Observers have long commented that for many US litigants “the process is the punishment,” which sounds an awful lot like the biotech industry’s “the product is the process.” Readers can judge for themselves the relevance for biosimilars, of which just five have been approved in the United States compared with 28 in the European Union.
Ron Rader, senior director for technical research at BioPlan Associates (Rockville, MD), notes a climate of uncertainty. “Several biosimilar projects are on hold or progressing very slowly as companies seek to avoid being the first to market these products in the United States. Despite first-to-market products having clear marketing advantages, many developers are content to let large pharma-type companies battle among themselves to resolve patent issues.” Once this occurs, he says, biosimilars will be, like generic drugs were, a growing niche for many years, and many prospective players will be happy to enter the market.
Blaming the legal system is probably unfair given the limited time frame and dataset, says Julia Pike, VP for intellectual property at Sandoz. “It is too early to conclude whether it is easier to gain approval in Europe or the United States. We are pleased the FDA approved three biosimilars in 2016, including etanercept, as biosimilars offer patients and healthcare providers more treatment options and help bring savings to our healthcare system.”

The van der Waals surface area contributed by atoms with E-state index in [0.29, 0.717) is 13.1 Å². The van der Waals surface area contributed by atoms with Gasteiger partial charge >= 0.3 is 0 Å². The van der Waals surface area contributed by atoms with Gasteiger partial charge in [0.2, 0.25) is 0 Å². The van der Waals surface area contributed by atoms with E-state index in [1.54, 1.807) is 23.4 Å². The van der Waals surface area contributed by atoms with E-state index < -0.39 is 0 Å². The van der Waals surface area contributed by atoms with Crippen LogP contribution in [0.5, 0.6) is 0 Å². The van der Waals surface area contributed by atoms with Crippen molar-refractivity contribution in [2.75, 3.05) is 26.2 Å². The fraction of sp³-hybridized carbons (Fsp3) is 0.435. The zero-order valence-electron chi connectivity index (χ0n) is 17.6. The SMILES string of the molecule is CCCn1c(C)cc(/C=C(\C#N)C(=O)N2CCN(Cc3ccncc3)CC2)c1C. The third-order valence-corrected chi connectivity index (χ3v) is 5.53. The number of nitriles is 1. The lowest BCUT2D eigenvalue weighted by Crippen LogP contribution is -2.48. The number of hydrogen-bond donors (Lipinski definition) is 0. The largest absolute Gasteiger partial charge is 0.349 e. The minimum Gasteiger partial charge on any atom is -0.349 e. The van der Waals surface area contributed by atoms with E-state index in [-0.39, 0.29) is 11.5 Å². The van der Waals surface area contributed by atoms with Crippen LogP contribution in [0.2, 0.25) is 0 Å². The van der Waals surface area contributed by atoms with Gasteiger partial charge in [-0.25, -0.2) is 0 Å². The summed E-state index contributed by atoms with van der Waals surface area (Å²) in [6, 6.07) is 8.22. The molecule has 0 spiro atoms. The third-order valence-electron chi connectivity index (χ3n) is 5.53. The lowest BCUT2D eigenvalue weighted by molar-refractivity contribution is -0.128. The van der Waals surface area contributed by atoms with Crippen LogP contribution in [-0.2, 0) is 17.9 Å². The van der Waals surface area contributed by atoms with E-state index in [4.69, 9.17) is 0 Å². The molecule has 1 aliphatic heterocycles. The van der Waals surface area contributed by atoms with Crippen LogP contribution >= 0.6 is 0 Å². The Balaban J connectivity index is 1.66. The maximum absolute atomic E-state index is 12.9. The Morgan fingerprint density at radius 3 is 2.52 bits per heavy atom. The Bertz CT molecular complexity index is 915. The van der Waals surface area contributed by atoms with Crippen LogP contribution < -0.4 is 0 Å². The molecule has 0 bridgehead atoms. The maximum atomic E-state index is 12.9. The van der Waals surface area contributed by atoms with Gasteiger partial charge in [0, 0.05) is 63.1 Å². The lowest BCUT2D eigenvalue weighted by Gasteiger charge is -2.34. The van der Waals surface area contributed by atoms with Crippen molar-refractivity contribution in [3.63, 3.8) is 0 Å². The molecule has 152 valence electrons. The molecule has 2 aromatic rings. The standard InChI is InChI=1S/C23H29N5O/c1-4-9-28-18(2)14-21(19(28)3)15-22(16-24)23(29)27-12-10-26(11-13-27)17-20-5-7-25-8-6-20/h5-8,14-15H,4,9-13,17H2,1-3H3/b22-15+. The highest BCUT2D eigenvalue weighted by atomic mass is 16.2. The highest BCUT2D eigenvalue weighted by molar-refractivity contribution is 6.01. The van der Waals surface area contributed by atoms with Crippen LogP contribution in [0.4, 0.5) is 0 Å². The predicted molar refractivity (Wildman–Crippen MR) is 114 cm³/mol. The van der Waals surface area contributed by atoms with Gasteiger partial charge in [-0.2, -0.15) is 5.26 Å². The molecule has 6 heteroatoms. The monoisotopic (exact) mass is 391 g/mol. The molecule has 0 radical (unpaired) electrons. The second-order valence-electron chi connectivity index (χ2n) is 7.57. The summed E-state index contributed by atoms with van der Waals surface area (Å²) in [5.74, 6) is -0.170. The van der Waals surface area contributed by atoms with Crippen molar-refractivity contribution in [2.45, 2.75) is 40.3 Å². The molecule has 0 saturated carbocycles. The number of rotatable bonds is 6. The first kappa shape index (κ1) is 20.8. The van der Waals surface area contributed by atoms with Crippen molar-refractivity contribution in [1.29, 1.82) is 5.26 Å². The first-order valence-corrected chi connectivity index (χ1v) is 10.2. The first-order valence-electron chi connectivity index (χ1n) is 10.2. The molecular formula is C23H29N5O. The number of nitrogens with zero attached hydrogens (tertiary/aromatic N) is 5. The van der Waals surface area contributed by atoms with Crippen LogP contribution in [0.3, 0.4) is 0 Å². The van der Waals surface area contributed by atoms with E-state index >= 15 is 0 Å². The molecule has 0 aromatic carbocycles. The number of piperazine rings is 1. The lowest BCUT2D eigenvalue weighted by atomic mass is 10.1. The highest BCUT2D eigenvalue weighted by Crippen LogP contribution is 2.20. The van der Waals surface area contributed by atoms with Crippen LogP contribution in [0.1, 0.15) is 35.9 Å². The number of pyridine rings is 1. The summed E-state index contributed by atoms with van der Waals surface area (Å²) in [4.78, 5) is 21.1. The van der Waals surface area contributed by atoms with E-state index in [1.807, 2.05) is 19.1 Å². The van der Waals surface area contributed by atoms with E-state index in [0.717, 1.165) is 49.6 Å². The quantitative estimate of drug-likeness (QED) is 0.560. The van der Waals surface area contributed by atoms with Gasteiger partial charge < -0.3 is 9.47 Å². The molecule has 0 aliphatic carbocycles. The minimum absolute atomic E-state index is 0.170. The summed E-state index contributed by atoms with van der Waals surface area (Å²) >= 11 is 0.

Brinckerhoff ’s perspective is similarly cognizant of the issues and significance of the upcoming Supreme Court ruling. “They may decide that the patent dance is unnecessary, that patent disputes don’t get resolved before approval. Or they may place the burden of monitoring for patent infringement on the originator. However, as complex as the patent disputes are, they almost certainly do not explain why we have fewer biosimilars than the EU. That is more likely due to the fact that the US biosimilar approval pathway is much newer than Europe’s.”